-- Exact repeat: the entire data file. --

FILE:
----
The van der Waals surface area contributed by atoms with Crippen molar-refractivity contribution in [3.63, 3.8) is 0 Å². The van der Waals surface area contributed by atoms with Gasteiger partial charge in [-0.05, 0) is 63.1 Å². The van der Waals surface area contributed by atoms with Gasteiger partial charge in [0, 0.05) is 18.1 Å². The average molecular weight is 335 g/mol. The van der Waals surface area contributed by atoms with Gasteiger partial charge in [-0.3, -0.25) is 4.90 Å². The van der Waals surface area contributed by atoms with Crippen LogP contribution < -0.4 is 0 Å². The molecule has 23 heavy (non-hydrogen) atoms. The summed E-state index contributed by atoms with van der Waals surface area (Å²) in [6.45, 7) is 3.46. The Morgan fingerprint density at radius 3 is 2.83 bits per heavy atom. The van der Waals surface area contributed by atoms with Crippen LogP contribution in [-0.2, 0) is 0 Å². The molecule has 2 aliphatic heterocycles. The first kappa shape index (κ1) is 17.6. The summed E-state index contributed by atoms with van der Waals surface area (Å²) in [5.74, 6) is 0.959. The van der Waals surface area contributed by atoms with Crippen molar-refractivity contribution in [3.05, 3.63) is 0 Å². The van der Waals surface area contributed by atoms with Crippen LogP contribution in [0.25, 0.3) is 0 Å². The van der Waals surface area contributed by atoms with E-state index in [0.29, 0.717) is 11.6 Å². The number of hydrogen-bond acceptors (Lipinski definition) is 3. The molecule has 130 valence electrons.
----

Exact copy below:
The van der Waals surface area contributed by atoms with Crippen molar-refractivity contribution in [3.63, 3.8) is 0 Å². The van der Waals surface area contributed by atoms with Gasteiger partial charge in [-0.05, 0) is 63.1 Å². The van der Waals surface area contributed by atoms with Gasteiger partial charge in [0, 0.05) is 18.1 Å². The average molecular weight is 335 g/mol. The van der Waals surface area contributed by atoms with Gasteiger partial charge in [-0.3, -0.25) is 4.90 Å². The van der Waals surface area contributed by atoms with Crippen LogP contribution < -0.4 is 0 Å². The molecule has 23 heavy (non-hydrogen) atoms. The summed E-state index contributed by atoms with van der Waals surface area (Å²) in [6.45, 7) is 3.46. The Morgan fingerprint density at radius 3 is 2.83 bits per heavy atom. The van der Waals surface area contributed by atoms with Crippen LogP contribution in [-0.2, 0) is 0 Å². The molecule has 2 aliphatic heterocycles. The first kappa shape index (κ1) is 17.6. The summed E-state index contributed by atoms with van der Waals surface area (Å²) in [5.74, 6) is 0.959. The van der Waals surface area contributed by atoms with Crippen molar-refractivity contribution in [3.05, 3.63) is 0 Å². The van der Waals surface area contributed by atoms with Crippen LogP contribution in [0.25, 0.3) is 0 Å². The van der Waals surface area contributed by atoms with E-state index in [0.29, 0.717) is 11.6 Å². The number of hydrogen-bond acceptors (Lipinski definition) is 3. The molecule has 130 valence electrons.